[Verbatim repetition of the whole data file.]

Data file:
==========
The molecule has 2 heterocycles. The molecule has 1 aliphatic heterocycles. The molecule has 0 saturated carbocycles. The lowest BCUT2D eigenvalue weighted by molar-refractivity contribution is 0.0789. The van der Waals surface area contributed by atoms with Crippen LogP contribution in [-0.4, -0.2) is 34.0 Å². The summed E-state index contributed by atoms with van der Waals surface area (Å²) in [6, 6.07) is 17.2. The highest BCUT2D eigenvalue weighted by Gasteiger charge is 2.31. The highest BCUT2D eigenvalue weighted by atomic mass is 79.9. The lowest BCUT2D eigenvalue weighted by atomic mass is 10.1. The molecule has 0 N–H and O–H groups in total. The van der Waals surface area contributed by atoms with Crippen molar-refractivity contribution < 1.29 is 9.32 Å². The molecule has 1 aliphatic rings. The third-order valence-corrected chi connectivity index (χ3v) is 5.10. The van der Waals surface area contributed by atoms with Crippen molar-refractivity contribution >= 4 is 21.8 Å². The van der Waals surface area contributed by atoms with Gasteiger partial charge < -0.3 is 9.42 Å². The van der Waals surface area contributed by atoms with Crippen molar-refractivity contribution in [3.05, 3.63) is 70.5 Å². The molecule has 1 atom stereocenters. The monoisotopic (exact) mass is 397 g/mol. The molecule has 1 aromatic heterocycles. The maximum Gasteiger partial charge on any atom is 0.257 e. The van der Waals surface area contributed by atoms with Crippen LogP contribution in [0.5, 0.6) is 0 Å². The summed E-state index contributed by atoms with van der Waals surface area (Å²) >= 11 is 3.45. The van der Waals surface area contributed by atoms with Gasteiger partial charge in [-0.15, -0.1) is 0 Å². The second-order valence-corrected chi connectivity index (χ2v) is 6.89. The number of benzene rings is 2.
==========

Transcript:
The molecule has 2 heterocycles. The molecule has 1 aliphatic heterocycles. The molecule has 0 saturated carbocycles. The lowest BCUT2D eigenvalue weighted by molar-refractivity contribution is 0.0789. The van der Waals surface area contributed by atoms with Crippen LogP contribution in [-0.4, -0.2) is 34.0 Å². The summed E-state index contributed by atoms with van der Waals surface area (Å²) in [6, 6.07) is 17.2. The highest BCUT2D eigenvalue weighted by Gasteiger charge is 2.31. The highest BCUT2D eigenvalue weighted by atomic mass is 79.9. The lowest BCUT2D eigenvalue weighted by atomic mass is 10.1. The molecule has 0 N–H and O–H groups in total. The van der Waals surface area contributed by atoms with Crippen molar-refractivity contribution < 1.29 is 9.32 Å². The molecule has 1 aliphatic rings. The third-order valence-corrected chi connectivity index (χ3v) is 5.10. The van der Waals surface area contributed by atoms with Crippen molar-refractivity contribution >= 4 is 21.8 Å². The van der Waals surface area contributed by atoms with Gasteiger partial charge < -0.3 is 9.42 Å². The van der Waals surface area contributed by atoms with Crippen molar-refractivity contribution in [3.05, 3.63) is 70.5 Å². The molecule has 1 atom stereocenters. The monoisotopic (exact) mass is 397 g/mol. The molecule has 1 aromatic heterocycles. The maximum Gasteiger partial charge on any atom is 0.257 e. The van der Waals surface area contributed by atoms with Crippen LogP contribution in [0.5, 0.6) is 0 Å². The summed E-state index contributed by atoms with van der Waals surface area (Å²) >= 11 is 3.45. The van der Waals surface area contributed by atoms with Gasteiger partial charge in [-0.15, -0.1) is 0 Å². The second-order valence-corrected chi connectivity index (χ2v) is 6.89. The number of benzene rings is 2.